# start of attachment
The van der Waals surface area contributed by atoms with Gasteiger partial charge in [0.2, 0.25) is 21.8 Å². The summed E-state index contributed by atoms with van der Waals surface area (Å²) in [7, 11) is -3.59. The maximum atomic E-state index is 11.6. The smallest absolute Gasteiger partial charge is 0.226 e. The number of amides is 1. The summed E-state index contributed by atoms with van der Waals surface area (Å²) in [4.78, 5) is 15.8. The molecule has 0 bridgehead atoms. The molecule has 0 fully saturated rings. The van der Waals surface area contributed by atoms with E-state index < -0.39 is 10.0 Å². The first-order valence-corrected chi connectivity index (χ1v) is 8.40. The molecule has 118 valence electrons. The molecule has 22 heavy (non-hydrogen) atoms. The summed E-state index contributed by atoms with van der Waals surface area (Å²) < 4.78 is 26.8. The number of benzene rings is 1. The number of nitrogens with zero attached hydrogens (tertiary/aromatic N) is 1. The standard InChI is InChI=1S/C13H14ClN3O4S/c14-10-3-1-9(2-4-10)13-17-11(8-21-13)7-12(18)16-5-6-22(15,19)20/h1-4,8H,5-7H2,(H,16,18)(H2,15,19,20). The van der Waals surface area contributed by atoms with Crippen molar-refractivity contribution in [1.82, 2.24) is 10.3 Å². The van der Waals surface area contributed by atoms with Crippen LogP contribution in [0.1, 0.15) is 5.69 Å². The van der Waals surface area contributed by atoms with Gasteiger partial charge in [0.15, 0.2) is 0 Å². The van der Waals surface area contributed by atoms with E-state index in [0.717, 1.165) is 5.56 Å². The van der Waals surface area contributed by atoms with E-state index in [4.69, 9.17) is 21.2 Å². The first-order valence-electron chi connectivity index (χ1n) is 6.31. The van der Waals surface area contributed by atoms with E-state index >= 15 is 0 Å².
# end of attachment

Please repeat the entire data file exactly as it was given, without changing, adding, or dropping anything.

The van der Waals surface area contributed by atoms with Gasteiger partial charge in [0.2, 0.25) is 21.8 Å². The summed E-state index contributed by atoms with van der Waals surface area (Å²) in [7, 11) is -3.59. The maximum atomic E-state index is 11.6. The smallest absolute Gasteiger partial charge is 0.226 e. The number of amides is 1. The summed E-state index contributed by atoms with van der Waals surface area (Å²) in [4.78, 5) is 15.8. The molecule has 0 bridgehead atoms. The molecule has 0 fully saturated rings. The van der Waals surface area contributed by atoms with E-state index < -0.39 is 10.0 Å². The first-order valence-corrected chi connectivity index (χ1v) is 8.40. The molecule has 118 valence electrons. The molecule has 22 heavy (non-hydrogen) atoms. The summed E-state index contributed by atoms with van der Waals surface area (Å²) < 4.78 is 26.8. The number of benzene rings is 1. The number of nitrogens with zero attached hydrogens (tertiary/aromatic N) is 1. The standard InChI is InChI=1S/C13H14ClN3O4S/c14-10-3-1-9(2-4-10)13-17-11(8-21-13)7-12(18)16-5-6-22(15,19)20/h1-4,8H,5-7H2,(H,16,18)(H2,15,19,20). The van der Waals surface area contributed by atoms with Crippen molar-refractivity contribution in [1.82, 2.24) is 10.3 Å². The van der Waals surface area contributed by atoms with Crippen LogP contribution in [0.1, 0.15) is 5.69 Å². The van der Waals surface area contributed by atoms with Gasteiger partial charge in [0.15, 0.2) is 0 Å². The van der Waals surface area contributed by atoms with E-state index in [0.717, 1.165) is 5.56 Å². The van der Waals surface area contributed by atoms with E-state index in [4.69, 9.17) is 21.2 Å². The first-order valence-electron chi connectivity index (χ1n) is 6.31. The van der Waals surface area contributed by atoms with E-state index >= 15 is 0 Å².